The Feral Beast: Will it be nul points, Bonnie?

Eyes up leadership challengers

Cerebral Spectator editor Fraser Nelson has been marking the Beast's card about the Eurovision Song Contest. He admits to, indeed, boasts of, being a Bonnie Tyler fan, and owns a copy of her singing "Total Eclipse" in French, and colleagues speak of his ability to produce an affecting (do you mean "emotional"? Ed) karaoke rendition of the song in the small hours.

"She's the queen of the power ballad," he confides, "but she's wrong for Eurovision, and we'll get nul points again. All this can be blamed on the BBC and its sneering disdain for the Continental culture. This is the most-watched non-sporting television show on the planet, with an incredible calibre of entries for 2013. To have dear old Bonnie croaking away for Britain is a disgrace. It's like sending the Chelsea Pensioners in to bat against Australia."

As you might expect, there's a bit of a political message here. State subsidy, it seems, is the problem, and Britain ("minstrel to the world") ought to hold a vote rather than allow its entry to be decided by a nameless BBC bureaucrat "who obviously regards the contest as a musical version of Eurotrash". "We do music (and musical contests) better than anyone. Yet the BBC has decided that our submission to Eurovision is a Marlboro-voiced pensioner doubtless selected as she once sang 'Lost in France'. She'll be sunk in Sweden."

Crème brawlée

The return of MasterChef to our screens coincides fortuitously with a happy pic in one newspaper of co-presenter Gregg Wallace, 48, with his new girlfriend, 26-year-old Anne-Marie Sterpini. But, in the interests of disclosure, the Beast has to report les happy news: that in 2007, Wallace was given a police caution for assaulting a man in a row over a taxi.

Five and half years ago Tony O'Ceallaigh, a nurse, and his partner Jordan were heading home to north London after dinner out. They had hailed a cab, when the trouble started. O'Ceallaigh's memory of the event is clear, and I will not distress readers with the details, but the encounter ended up with the police being called. When they arrived, O'Ceallaigh claims that at the time the police were reluctant to press charges, and described it to him as a "handbagging", adding that Wallace claimed he too had been assaulted.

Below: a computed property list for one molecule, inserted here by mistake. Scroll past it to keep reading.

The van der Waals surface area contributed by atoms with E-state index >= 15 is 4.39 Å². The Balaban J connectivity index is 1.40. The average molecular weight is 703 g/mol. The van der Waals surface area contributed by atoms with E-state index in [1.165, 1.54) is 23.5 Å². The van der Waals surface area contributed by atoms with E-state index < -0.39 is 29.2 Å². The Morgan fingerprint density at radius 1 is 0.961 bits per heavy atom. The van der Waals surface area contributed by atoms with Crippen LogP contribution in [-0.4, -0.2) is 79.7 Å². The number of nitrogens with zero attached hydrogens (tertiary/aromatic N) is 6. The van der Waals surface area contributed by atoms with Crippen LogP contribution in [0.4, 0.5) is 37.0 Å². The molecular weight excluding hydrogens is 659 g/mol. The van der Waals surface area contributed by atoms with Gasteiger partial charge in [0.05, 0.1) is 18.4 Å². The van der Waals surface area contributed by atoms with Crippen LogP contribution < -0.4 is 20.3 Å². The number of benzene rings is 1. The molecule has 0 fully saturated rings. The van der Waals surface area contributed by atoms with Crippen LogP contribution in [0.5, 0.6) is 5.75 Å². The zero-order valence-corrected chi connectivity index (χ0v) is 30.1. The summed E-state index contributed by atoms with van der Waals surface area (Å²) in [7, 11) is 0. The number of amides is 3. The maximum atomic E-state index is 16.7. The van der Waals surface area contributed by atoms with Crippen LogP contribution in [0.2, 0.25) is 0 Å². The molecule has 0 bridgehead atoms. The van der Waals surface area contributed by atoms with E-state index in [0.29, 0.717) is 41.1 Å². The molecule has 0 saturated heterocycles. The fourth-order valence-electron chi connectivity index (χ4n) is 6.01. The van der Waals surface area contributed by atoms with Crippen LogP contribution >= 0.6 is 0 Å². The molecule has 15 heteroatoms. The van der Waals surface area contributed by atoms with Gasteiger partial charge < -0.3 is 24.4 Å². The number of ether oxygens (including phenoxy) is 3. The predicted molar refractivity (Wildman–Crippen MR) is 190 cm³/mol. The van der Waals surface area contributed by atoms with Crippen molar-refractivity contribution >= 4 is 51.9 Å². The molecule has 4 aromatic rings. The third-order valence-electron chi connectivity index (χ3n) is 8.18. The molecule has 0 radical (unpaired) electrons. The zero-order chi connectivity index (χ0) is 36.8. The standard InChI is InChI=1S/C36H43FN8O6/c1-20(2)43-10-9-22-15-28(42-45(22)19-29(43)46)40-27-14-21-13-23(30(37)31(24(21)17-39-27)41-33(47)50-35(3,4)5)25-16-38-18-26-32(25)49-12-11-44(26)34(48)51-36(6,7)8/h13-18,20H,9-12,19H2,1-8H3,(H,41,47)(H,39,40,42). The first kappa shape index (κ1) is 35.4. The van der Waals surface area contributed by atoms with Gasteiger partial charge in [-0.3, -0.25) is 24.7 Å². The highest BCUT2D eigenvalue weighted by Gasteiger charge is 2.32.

"In the end they very reluctantly agreed to take initial statements and to log it as an assault," he said. The following day, "incredibly bruised", O'Ceallaigh was contacted by Islington police and had photographs taken of his injuries and had to seek medical help. O'Ceallaigh says he was offered a caution but refused to accept it. Eventually he was told that no further action would be taken against him, but that Wallace had been cautioned. A spokeswoman for Wallace said that she had "nothing to add" to the story. Water under the bridge, of course, but I thought you should know.

Wolf secrets

As the Falkland Islanders hold their referendum on their future, here is something for them to ponder. Scientists have established that it was once possible to walk from Argentina to the Falklands.

When Charles Darwin visited the islands in 1834, he was puzzled to find a lone species of mammal living among the birds and penguins. It was the mysterious Falklands wolf, which had no fear of humans and was therefore, sadly, easily wiped out by the early human inhabitants. Last week, scientists established that Falklands wolves were descended from South American wolves. The species separated during the last ice age, about 16,000 years ago. They deduce that an ice bridge must have existed which the wolves walked across.

Culture of fear